https://github.com/AndrewMascolo?tab=repositories

littlewolf


Quote
It shows some LEDs on but it's not in binary.

But you're not going to describe any of it.

OK, good luck with the rest of your project.

Of course I'm going to let you know about my progress
after so much trouble.
HazardsMind is right, so I added 2 to the counter.
Now I can insert any number in binary up to 99
then I can count up by one, by pressing '#' repeatedly.
However, I cannot count down, or subtract in binary.
Addition only works when adding 1, one at the time
That's it.

HazardsMind

This is wrong
Quote
for(counter; counter > sum; counter-- )
you still need to count up to 12, because your reading the position of the bits in the sum. Check out this link. http://wiring.org.co/reference/bitRead_.html
My GitHub:
https://github.com/AndrewMascolo?tab=repositories

littlewolf

You are right.
Thanks
What about the two remaining problems?
Counting up by any number and
Counting down
In other words I want to be able to make
binary addition and subtraction
Regards

AWOL

The Arduino is quite capable of performing addition and subtraction.

If you've got the display of any given binary number between 0 and 4095 solved, then isolating your remaining problems should be trivial.

HazardsMind

#70
Apr 04, 2013, 04:56 pm Last Edit: Apr 04, 2013, 05:09 pm by HazardsMind Reason: 1
Quote
Counting up by any number and
Counting down

Ok, so this would mean you need to save the old number and just add or subtract it from the new number. Once you have the sum or difference of the two, THEN you turn your LEDs on/off.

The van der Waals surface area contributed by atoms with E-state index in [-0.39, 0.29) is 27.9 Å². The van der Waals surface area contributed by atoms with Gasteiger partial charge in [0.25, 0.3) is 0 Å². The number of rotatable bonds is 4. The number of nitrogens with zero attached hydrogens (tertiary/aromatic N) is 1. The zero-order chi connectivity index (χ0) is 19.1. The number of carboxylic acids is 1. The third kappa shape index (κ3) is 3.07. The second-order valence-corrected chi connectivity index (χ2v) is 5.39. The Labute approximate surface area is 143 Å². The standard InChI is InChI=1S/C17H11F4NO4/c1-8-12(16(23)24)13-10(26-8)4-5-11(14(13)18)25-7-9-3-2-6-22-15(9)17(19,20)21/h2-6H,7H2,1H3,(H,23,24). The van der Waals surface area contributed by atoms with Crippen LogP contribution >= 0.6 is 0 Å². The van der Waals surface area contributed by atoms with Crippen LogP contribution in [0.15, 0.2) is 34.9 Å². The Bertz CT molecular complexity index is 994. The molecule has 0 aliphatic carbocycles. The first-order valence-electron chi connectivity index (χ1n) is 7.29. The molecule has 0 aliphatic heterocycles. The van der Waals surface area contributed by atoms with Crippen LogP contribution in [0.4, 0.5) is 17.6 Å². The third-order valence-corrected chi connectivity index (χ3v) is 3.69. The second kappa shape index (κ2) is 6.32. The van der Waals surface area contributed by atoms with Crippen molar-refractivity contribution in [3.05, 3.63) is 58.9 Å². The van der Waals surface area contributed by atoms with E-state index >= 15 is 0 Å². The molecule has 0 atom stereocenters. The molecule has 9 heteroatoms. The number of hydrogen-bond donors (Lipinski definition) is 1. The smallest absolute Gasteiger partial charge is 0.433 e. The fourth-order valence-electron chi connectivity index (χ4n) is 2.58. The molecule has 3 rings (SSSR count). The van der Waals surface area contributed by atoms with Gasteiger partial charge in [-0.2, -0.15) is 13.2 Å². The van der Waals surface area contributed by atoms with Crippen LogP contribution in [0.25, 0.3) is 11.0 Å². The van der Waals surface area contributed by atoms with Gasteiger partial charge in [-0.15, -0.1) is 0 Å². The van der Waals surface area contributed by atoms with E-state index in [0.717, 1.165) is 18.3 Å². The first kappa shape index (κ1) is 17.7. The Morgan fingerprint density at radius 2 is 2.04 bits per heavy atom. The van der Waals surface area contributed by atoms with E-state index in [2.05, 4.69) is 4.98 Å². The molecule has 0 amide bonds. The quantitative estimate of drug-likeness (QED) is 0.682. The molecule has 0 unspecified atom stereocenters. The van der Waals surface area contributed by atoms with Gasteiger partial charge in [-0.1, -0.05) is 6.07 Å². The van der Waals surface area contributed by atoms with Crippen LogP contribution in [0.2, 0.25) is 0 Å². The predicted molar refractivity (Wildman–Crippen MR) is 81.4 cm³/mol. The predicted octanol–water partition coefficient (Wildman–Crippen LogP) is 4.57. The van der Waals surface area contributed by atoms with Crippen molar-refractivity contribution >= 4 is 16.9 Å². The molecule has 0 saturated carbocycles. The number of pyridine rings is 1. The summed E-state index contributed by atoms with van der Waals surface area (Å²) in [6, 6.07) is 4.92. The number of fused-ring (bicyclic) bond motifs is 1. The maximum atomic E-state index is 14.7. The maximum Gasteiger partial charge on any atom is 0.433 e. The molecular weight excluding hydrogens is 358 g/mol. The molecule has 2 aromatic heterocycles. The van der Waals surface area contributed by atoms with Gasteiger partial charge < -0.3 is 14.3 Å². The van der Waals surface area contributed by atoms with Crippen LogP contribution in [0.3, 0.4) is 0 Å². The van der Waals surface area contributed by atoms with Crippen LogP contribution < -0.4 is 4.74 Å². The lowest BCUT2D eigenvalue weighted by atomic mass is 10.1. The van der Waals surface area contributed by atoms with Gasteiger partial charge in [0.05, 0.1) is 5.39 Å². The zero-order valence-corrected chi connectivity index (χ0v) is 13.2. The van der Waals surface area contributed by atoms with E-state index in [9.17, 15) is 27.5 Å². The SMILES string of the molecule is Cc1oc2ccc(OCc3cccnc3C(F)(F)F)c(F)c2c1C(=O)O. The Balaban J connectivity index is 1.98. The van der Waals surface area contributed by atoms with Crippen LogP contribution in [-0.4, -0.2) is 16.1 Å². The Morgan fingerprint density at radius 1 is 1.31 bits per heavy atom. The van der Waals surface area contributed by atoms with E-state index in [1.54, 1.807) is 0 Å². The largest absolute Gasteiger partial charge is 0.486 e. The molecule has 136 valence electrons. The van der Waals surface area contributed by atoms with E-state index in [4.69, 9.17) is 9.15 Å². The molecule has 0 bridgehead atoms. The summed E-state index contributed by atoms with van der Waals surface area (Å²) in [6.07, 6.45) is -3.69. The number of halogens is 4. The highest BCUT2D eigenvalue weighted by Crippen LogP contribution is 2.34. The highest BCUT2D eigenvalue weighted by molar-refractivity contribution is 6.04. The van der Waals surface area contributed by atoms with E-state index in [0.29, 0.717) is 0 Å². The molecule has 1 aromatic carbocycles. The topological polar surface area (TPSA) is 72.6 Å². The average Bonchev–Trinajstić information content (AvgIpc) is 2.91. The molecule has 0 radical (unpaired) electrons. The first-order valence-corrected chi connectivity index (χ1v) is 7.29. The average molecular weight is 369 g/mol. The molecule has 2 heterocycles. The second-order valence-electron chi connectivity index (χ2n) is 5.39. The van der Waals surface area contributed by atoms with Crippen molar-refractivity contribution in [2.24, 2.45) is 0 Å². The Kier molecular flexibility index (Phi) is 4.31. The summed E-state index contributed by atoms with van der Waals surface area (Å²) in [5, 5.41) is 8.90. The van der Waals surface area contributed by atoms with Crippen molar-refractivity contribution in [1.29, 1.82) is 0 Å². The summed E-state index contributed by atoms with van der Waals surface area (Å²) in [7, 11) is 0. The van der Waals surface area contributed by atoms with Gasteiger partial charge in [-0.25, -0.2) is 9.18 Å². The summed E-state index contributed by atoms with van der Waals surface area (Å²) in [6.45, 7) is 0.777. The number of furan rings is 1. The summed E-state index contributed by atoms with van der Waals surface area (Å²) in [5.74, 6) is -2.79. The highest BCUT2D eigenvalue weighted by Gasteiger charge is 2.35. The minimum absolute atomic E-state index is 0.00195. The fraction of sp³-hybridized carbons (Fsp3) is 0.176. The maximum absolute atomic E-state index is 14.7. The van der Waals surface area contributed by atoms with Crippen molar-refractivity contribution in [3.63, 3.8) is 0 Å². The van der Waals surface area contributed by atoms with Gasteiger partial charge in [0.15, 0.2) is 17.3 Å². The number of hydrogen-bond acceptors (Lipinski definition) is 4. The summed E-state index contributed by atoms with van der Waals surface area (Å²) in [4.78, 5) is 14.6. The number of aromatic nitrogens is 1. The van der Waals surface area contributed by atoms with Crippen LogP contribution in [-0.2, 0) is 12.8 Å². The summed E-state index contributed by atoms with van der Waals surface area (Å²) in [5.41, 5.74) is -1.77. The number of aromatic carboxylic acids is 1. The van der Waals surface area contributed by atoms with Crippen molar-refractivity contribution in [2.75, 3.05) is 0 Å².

I suggest you make this, its own function and just pass in the sum or difference. You do know how to make functions that allow data to be inserted, right?
Code: [Select]
for(counter=0; counter < 12; counter++)
      {
       byte My_bits=bitRead(sum,counter);
      digitalWrite(counter, My_bits);
      //delay(1000);

      }

My GitHub:
https://github.com/AndrewMascolo?tab=repositories

UKHeliBob

Code: [Select]
  for(counter=0; counter<= 12; counter++)
Probably doing no harm, but how many LEDs have you got, 12 or 13 ?

Code: [Select]
    for(counter; counter > sum; counter-- )
What is the value of counter and sum when this loop executes ?

You could turn the display of the binary representation of your sum variable into a function and call it when necessary.  Get it working once and use it many times.
Please do not send me PMs asking for help.  Post in the forum then everyone will benefit from seeing the questions and answers.

HazardsMind

Quote
for(counter=0; counter<= 12; counter++) Probably doing no harm, but how many LEDs have you got, 12 or 13 ?
I caught that and fixed the code I gave him. Now did he see the fix, I dont know, most likely not.
My GitHub:
https://github.com/AndrewMascolo?tab=repositories

littlewolf

Hi guys,
Thank you for the last replies.
Just wondering what is missing now
To get a number displayed on the LEDs I usually
get that number plus 1
So I modified
sum=(number[0] *10)+number[1];
to
sum=(number[0] *10)+number[1]-1;
Now I get the right answer on LEDs but the wrong
one on the serial monitor(since new sum is sum minus 1)
I tried a different combination of:
counter+2 or counter +1 but it only works properly
when I use counter+2.
When using counter+1 I usually get sum minus half

AWOL

Quote
but it only works properly
when I use counter+2.

If, instead of "counter", you used the word "outputPinIndex" or "binaryPlace", would that make it easier to understand?